Spirit Dance at Meziadin
Chief Joseph Gosnell and the Nisga'a Treaty
In January 1887 a delegation of chiefs from the Nisga’a and Tsimshian peoples of northern British Columbia, seeking restitution from a government that had stolen their lands without a treaty or compensation, arrived by steamship in Victoria’s Inner Harbour. They were met by Premier William Smithe, who refused them entry to the provincial legislature with a blunt rebuke. “When the white man first came among you,” he told them, “you were little better than wild beasts of the field. ”
The Nisga’a Treaty electrified the British Columbian and Canadian political landscapes like nothing else in recent times. Called “an absolutely shocking betrayal of democracy” by hotliner Rafe Mair and the “end of more than a century of degradation and despair” by Nisga’a leader Chief Joseph Gosnell, camps on either side of the issue were polarized – and many Canadians on both sides are still reeling from this hotly debated treaty.
Spirit Dance at Meziadin explores the issue of the Nisga’a Treaty in a concise, readable manner, highlighting with detail the history of the Nisga’a from pre-contact to present day. Journalist Alex Rose related the main tenets of the 1999 agreement, offering a thoroughly researched history of the Nisga’a journey, and an exhaustive and fair exploration of the issues that struck a controversial note throughout the country.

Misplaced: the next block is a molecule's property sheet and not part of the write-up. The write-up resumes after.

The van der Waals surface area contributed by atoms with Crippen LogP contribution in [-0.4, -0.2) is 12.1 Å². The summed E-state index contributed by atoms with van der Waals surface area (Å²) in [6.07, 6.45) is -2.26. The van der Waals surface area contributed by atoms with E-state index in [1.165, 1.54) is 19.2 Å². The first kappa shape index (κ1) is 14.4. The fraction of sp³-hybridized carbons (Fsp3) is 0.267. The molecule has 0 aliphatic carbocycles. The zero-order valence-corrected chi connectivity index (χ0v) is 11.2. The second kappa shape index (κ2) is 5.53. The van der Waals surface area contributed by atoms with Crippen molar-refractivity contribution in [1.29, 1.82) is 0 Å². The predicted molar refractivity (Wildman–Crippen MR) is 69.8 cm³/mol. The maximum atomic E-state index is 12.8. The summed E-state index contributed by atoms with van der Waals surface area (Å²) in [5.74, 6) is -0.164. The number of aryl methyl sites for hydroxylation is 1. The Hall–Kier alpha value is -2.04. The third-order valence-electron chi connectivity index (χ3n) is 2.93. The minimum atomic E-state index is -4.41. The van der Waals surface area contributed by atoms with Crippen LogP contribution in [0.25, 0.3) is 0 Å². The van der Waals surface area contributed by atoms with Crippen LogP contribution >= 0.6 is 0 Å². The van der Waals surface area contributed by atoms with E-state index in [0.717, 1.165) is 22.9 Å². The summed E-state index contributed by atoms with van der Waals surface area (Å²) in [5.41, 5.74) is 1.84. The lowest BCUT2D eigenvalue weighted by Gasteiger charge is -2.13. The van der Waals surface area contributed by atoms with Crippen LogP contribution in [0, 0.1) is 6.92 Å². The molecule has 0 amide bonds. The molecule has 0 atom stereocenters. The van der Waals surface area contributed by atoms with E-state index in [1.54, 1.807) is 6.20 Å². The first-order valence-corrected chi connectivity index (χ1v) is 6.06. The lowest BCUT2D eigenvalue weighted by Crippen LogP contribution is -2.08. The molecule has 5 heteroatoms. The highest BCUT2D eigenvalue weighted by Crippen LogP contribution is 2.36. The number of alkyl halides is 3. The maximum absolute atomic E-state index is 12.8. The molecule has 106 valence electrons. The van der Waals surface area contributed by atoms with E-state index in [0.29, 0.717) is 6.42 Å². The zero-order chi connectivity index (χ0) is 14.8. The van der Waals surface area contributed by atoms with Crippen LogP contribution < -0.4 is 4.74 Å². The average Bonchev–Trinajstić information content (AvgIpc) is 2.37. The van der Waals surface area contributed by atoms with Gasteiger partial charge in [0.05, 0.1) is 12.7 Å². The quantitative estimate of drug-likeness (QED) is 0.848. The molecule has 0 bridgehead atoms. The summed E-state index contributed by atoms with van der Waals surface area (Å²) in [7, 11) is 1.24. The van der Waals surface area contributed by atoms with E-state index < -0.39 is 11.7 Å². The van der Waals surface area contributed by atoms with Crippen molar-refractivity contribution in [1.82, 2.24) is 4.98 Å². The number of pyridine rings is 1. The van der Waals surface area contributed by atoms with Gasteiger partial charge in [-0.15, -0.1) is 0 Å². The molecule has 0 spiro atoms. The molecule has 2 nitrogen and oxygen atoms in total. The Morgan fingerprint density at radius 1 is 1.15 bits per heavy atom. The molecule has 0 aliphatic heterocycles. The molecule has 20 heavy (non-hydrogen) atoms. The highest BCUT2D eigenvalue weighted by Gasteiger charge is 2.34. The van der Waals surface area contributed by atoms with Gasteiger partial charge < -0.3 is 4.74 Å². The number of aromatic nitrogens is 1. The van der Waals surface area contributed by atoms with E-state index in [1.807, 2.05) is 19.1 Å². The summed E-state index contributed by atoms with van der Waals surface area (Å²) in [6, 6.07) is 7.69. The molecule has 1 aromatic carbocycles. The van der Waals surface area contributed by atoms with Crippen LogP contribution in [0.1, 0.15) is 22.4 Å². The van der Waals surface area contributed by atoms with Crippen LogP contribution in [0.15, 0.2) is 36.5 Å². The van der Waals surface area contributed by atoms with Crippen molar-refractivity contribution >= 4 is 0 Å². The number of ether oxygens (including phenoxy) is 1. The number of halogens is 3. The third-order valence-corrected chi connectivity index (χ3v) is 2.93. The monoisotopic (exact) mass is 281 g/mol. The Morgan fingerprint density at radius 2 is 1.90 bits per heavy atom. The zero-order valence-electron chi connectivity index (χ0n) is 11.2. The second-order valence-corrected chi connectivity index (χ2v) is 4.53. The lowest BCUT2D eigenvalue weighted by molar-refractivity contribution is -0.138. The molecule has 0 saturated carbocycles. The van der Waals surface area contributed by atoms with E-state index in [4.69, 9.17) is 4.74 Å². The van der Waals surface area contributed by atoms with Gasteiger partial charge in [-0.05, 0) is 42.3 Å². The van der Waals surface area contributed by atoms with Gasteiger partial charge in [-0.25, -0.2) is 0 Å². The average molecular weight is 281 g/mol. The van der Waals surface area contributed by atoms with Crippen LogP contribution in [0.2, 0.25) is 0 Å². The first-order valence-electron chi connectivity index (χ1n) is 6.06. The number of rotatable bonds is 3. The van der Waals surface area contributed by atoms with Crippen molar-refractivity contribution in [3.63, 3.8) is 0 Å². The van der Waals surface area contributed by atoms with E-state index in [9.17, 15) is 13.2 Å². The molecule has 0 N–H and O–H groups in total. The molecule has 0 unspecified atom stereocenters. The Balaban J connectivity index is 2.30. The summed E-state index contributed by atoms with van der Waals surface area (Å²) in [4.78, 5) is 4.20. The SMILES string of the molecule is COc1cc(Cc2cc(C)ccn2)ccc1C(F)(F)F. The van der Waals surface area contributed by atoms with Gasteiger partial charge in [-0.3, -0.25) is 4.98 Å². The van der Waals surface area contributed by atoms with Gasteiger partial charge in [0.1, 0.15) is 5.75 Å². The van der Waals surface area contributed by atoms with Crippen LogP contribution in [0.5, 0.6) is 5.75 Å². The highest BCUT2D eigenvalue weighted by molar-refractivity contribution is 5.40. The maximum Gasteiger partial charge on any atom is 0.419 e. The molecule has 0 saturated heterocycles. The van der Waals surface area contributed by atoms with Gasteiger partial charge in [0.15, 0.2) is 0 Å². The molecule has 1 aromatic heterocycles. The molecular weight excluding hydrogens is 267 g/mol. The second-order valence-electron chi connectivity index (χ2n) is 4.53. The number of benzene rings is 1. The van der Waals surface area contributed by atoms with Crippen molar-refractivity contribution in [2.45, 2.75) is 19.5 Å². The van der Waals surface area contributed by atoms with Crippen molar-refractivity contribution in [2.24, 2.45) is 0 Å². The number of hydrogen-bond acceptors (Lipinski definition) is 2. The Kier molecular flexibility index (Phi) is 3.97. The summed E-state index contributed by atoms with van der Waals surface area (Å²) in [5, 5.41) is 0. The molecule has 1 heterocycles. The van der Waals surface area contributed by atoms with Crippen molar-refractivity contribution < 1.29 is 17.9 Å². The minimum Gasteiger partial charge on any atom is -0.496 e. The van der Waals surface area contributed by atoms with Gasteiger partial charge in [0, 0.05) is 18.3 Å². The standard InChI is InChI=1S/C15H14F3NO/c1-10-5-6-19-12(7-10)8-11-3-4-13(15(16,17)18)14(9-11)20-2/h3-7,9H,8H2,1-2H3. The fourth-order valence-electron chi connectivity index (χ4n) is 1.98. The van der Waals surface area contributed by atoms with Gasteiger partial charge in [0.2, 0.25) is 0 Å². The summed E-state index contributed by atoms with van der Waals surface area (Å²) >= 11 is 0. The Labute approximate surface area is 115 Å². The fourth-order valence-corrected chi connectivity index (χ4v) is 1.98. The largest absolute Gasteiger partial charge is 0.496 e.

Rose makes excellent use of his great familiarity not only with the treaty process but with all the players who participated in this monumental campaign – particularly Chief Joseph Gosnell, who has emerged as one of the most respected First Nations leaders of the present day. “No one could be in a better position to write such a book…” said Gosnell. “Alex has worked closely with Nisga’a Tribal Council handling treaty-making for the last 11 years. ”
Spirit Dance at Meziadin is an invaluable resource for anyone seeking to understand the history of land claims in British Columbia and the tenets of the 1999 agreement. It also offers unprecedented insight into Nisga’a culture and the province’s colonial past.